Feeds

Passport RFIDs cloned wholesale by $250 eBay auction spree

Video demo shows you how

Seven Steps to Software Security

Using inexpensive off-the-shelf components, an information security expert has built a mobile platform that can clone large numbers of the unique electronic identifiers used in US passport cards and next generation drivers licenses.

The $250 proof-of-concept device - which researcher Chris Paget built in his spare time - operates out of his vehicle and contains everything needed to sniff and then clone RFID, or radio frequency identification, tags. During a recent 20-minute drive in downtown San Francisco, it successfully copied the RFID tags of two passport cards without the knowledge of their owners.

Paget's contraption builds off the work of researchers at RSA and the University of Washington, which last year found weaknesses in US passport cards and so-called EDLs, or enhanced drivers' licenses. So far, about 750,000 people have applied for the passport cards, which are credit card-sized alternatives to passports for travel between the US and Mexico, Canada, the Caribbean, and Bermuda. EDLs are currently offered by Washington and New York states.

"It's one thing to say that something can be done, it's another thing completely to actually do it," Paget said in explaining why he built the device. "It's mainly to defeat the argument that you can't do it in the real world, that there's no real-world attack here, that it's all theoretical."

Use of the cards is expected to rise as US officials continue to encourage their adoption. Civil liberties groups have criticized the cards and a travel industry association has called on the federal government to suspend their use until the risks can be better understood.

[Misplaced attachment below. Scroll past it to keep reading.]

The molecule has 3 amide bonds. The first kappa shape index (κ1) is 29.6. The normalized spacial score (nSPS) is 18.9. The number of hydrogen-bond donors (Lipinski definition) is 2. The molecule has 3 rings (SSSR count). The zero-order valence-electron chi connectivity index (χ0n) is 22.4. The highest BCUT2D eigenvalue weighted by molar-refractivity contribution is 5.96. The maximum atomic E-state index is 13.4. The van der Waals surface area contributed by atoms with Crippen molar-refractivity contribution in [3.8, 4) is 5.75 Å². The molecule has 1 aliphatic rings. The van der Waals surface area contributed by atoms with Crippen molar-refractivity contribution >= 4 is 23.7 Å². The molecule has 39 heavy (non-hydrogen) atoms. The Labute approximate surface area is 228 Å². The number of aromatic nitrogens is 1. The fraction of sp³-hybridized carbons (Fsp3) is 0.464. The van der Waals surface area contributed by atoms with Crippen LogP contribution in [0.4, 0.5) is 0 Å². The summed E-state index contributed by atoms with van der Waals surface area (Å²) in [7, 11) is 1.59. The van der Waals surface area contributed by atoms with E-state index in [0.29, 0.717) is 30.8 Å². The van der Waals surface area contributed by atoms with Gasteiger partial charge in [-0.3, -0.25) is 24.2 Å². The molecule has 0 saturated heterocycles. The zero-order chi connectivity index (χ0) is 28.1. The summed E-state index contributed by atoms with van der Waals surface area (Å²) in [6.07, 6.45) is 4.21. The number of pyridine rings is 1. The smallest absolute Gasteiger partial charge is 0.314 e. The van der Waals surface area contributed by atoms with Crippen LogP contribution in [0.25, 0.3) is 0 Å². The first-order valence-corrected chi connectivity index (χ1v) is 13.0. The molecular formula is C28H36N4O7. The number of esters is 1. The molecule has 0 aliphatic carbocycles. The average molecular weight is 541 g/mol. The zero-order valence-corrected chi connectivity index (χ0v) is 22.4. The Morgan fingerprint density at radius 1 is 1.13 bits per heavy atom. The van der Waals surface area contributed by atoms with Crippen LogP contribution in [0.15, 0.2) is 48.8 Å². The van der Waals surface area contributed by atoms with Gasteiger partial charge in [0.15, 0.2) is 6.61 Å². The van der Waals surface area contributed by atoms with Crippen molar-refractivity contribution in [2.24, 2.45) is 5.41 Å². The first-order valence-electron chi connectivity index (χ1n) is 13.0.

The cards make use of the RFID equivalent of optical barcodes known as electronic product code tags, which are widely used to track cattle and merchandise as it's shipped and then stored in warehouses. Because the technology employs no encryption and can be read from distances of more than a mile, the tags are highly susceptible (PDF) to cloning and tracking, researchers have concluded.

Paget's device consists of a Symbol XR400 RFID reader (now manufactured by Motorola), a Motorola AN400 patch antenna mounted to the side of his Volvo XC90, and a Dell 710m that's connected to the RFID reader by ethernet cable. The laptop runs a Windows application Paget developed that continuously prompts the RFID reader to look for tags and logs the serial number each time one is detected. He bought most of the gear via auctions listed on eBay.

And if you read on, we'll show you video proof that the thing actually works.

Mobile application security vulnerability report

Next page: Caught on Video

More from The Register

next story
Yorkshire cops fail to grasp principle behind BT Fon Wi-Fi network
'Prevent people that are passing by to hook up to your network', pleads plod
HIDDEN packet sniffer spy tech in MILLIONS of iPhones, iPads – expert
Don't panic though – Apple's backdoor is not wide open to all, guru tells us
NEW, SINISTER web tracking tech fingerprints your computer by making it draw
Have you been on YouPorn lately, perhaps? White House website?
LibreSSL RNG bug fix: What's all the forking fuss about, ask devs
Blow to bit-spitter 'tis but a flesh wound, claim team
Black Hat anti-Tor talk smashed by lawyers' wrecking ball
Unmasking hidden users is too hot for Carnegie-Mellon
Attackers raid SWISS BANKS with DNS and malware bombs
'Retefe' trojan uses clever spin on old attacks to grant total control of bank accounts
Manic malware Mayhem spreads through Linux, FreeBSD web servers
And how Google could cripple infection rate in a second
Don't look, Snowden: Security biz chases Tails with zero-day flaws alert
Exodus vows not to sell secrets of whistleblower's favorite OS
prev story

Whitepapers

Designing a Defense for Mobile Applications
Learn about the various considerations for defending mobile applications - from the application architecture itself to the myriad testing technologies.
How modern custom applications can spur business growth
Learn how to create, deploy and manage custom applications without consuming or expanding the need for scarce, expensive IT resources.
Reducing security risks from open source software
Follow a few strategies and your organization can gain the full benefits of open source and the cloud without compromising the security of your applications.
Boost IT visibility and business value
How building a great service catalog relieves pressure points and demonstrates the value of IT service management.
Consolidation: the foundation for IT and business transformation
In this whitepaper learn how effective consolidation of IT and business resources can enable multiple, meaningful business benefits.